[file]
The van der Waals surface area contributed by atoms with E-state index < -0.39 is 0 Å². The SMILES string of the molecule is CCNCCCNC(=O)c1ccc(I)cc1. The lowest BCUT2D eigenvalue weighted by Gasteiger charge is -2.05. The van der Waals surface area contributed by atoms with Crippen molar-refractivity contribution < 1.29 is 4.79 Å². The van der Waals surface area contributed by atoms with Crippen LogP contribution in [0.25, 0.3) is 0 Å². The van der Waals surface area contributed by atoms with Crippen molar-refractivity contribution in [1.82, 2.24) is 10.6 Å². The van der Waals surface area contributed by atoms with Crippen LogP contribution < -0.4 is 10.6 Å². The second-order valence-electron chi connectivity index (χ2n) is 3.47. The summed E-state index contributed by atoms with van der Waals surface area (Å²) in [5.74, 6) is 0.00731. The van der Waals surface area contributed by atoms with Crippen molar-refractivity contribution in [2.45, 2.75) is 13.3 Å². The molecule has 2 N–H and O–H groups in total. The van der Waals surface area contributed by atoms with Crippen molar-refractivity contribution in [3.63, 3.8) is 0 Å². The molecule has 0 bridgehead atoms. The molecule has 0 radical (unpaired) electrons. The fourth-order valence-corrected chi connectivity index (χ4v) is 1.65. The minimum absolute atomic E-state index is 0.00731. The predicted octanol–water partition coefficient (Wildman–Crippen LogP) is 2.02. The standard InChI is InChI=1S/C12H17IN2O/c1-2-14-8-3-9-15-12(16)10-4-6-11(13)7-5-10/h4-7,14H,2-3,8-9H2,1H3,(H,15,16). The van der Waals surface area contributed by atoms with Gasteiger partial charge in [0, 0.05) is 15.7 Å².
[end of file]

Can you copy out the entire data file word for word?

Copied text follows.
The van der Waals surface area contributed by atoms with E-state index < -0.39 is 0 Å². The SMILES string of the molecule is CCNCCCNC(=O)c1ccc(I)cc1. The lowest BCUT2D eigenvalue weighted by Gasteiger charge is -2.05. The van der Waals surface area contributed by atoms with Crippen molar-refractivity contribution < 1.29 is 4.79 Å². The van der Waals surface area contributed by atoms with Crippen LogP contribution in [0.25, 0.3) is 0 Å². The van der Waals surface area contributed by atoms with Crippen molar-refractivity contribution in [1.82, 2.24) is 10.6 Å². The van der Waals surface area contributed by atoms with Crippen LogP contribution < -0.4 is 10.6 Å². The second-order valence-electron chi connectivity index (χ2n) is 3.47. The summed E-state index contributed by atoms with van der Waals surface area (Å²) in [5.74, 6) is 0.00731. The van der Waals surface area contributed by atoms with Crippen molar-refractivity contribution in [2.45, 2.75) is 13.3 Å². The molecule has 2 N–H and O–H groups in total. The van der Waals surface area contributed by atoms with Crippen molar-refractivity contribution in [3.63, 3.8) is 0 Å². The molecule has 0 bridgehead atoms. The molecule has 0 radical (unpaired) electrons. The fourth-order valence-corrected chi connectivity index (χ4v) is 1.65. The minimum absolute atomic E-state index is 0.00731. The predicted octanol–water partition coefficient (Wildman–Crippen LogP) is 2.02. The standard InChI is InChI=1S/C12H17IN2O/c1-2-14-8-3-9-15-12(16)10-4-6-11(13)7-5-10/h4-7,14H,2-3,8-9H2,1H3,(H,15,16). The van der Waals surface area contributed by atoms with Gasteiger partial charge in [0, 0.05) is 15.7 Å².